2.1.4 Visual Encoding: How to read the visualization
Finally, one could also consider providing information that helps the reader make sense of a visualization. Two possible ways of doing this are (1) directly telling the reader what the intended message of the visualization is and (2) providing a tutorial describing how to “decode” the encoding. For example, when explaining a scatterplot, one could directly report that sugar intake and the number of cavities have a positive correlation or break down the encoding by describing what each point represents and what the axes mean without providing a specific conclusion that could or should be drawn. These two techniques have overlapping benefits but different challenges.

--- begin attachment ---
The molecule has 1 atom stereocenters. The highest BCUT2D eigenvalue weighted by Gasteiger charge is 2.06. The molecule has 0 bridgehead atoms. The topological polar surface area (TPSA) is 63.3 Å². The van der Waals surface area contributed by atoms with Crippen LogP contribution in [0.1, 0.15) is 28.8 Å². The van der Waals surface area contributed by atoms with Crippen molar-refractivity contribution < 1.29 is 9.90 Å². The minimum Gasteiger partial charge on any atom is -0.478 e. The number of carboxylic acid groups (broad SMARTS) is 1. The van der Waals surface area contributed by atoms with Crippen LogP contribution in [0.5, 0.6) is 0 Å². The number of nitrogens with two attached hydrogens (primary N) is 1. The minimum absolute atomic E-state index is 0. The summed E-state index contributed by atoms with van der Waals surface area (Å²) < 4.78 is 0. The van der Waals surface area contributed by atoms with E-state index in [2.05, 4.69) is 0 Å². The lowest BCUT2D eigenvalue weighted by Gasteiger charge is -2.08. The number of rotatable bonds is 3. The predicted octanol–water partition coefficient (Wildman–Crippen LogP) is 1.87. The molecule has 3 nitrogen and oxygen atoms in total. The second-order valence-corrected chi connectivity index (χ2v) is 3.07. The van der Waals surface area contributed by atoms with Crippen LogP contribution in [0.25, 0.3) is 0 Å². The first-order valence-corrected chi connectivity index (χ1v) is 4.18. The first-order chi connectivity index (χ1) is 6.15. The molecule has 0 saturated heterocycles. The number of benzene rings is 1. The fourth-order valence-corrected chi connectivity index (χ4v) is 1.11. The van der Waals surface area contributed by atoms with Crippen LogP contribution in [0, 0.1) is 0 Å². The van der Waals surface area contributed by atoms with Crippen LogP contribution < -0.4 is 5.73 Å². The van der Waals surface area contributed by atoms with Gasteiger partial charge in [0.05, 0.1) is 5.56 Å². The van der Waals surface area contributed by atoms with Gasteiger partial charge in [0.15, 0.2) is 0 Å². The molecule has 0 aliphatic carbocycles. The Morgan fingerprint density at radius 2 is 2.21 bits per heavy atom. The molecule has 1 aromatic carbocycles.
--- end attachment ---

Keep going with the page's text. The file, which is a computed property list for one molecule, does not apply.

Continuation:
Pros: Directly providing information about what is being shown through either of the methods described may primarily benefit readers who are less experienced in decoding visualizations. Past work has shown that generating slideshows and “cheat sheets,” which explained the encodings of complicated data visualizations, helped readers without a background in visualization successfully extract information from the charts [wang2019narvis, wang2020cheat]. It is also possible that this type of information may motivate people to engage with and try to understand complex or unfamiliar looking visualizations by boosting self-efficacy, a factor known to impact engagement [kennedy2016engaging]. Finally, one possible benefit of providing a tutorial (which is not necessarily afforded by describing the intended message) is that readers may learn how to decode similar visualizations in the future.